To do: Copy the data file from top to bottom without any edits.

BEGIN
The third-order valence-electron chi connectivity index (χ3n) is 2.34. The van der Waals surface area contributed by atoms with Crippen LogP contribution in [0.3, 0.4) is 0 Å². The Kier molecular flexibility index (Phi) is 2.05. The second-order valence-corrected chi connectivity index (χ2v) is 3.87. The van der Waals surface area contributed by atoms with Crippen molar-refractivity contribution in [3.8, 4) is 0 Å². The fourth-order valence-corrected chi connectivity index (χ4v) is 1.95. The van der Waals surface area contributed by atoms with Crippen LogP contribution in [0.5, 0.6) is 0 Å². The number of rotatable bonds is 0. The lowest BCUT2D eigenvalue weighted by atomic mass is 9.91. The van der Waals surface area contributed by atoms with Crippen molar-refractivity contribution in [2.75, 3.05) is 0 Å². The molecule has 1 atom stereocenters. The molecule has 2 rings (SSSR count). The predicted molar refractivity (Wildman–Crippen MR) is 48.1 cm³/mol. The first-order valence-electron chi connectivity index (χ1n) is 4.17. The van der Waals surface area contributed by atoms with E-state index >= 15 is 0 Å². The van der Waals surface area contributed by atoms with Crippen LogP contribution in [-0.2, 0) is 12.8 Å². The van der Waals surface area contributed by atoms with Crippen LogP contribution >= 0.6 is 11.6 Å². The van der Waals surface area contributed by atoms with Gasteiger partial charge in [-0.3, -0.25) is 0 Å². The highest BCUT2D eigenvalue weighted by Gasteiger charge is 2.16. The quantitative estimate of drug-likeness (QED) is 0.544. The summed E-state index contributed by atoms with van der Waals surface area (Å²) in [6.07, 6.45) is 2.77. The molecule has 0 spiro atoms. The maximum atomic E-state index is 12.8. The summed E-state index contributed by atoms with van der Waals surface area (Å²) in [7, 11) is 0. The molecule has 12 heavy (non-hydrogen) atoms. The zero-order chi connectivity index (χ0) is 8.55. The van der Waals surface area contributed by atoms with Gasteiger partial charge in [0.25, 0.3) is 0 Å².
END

The third-order valence-electron chi connectivity index (χ3n) is 2.34. The van der Waals surface area contributed by atoms with Crippen LogP contribution in [0.3, 0.4) is 0 Å². The Kier molecular flexibility index (Phi) is 2.05. The second-order valence-corrected chi connectivity index (χ2v) is 3.87. The van der Waals surface area contributed by atoms with Crippen molar-refractivity contribution in [3.8, 4) is 0 Å². The fourth-order valence-corrected chi connectivity index (χ4v) is 1.95. The van der Waals surface area contributed by atoms with Crippen LogP contribution in [0.5, 0.6) is 0 Å². The number of rotatable bonds is 0. The lowest BCUT2D eigenvalue weighted by atomic mass is 9.91. The van der Waals surface area contributed by atoms with Crippen molar-refractivity contribution in [2.75, 3.05) is 0 Å². The molecule has 1 atom stereocenters. The molecule has 2 rings (SSSR count). The predicted molar refractivity (Wildman–Crippen MR) is 48.1 cm³/mol. The first-order valence-electron chi connectivity index (χ1n) is 4.17. The van der Waals surface area contributed by atoms with E-state index >= 15 is 0 Å². The van der Waals surface area contributed by atoms with Crippen LogP contribution in [-0.2, 0) is 12.8 Å². The van der Waals surface area contributed by atoms with Crippen LogP contribution >= 0.6 is 11.6 Å². The van der Waals surface area contributed by atoms with Gasteiger partial charge in [-0.3, -0.25) is 0 Å². The highest BCUT2D eigenvalue weighted by Gasteiger charge is 2.16. The quantitative estimate of drug-likeness (QED) is 0.544. The summed E-state index contributed by atoms with van der Waals surface area (Å²) in [6.07, 6.45) is 2.77. The molecule has 0 spiro atoms. The maximum atomic E-state index is 12.8. The summed E-state index contributed by atoms with van der Waals surface area (Å²) in [7, 11) is 0. The molecule has 12 heavy (non-hydrogen) atoms. The zero-order chi connectivity index (χ0) is 8.55. The van der Waals surface area contributed by atoms with Gasteiger partial charge in [0.25, 0.3) is 0 Å².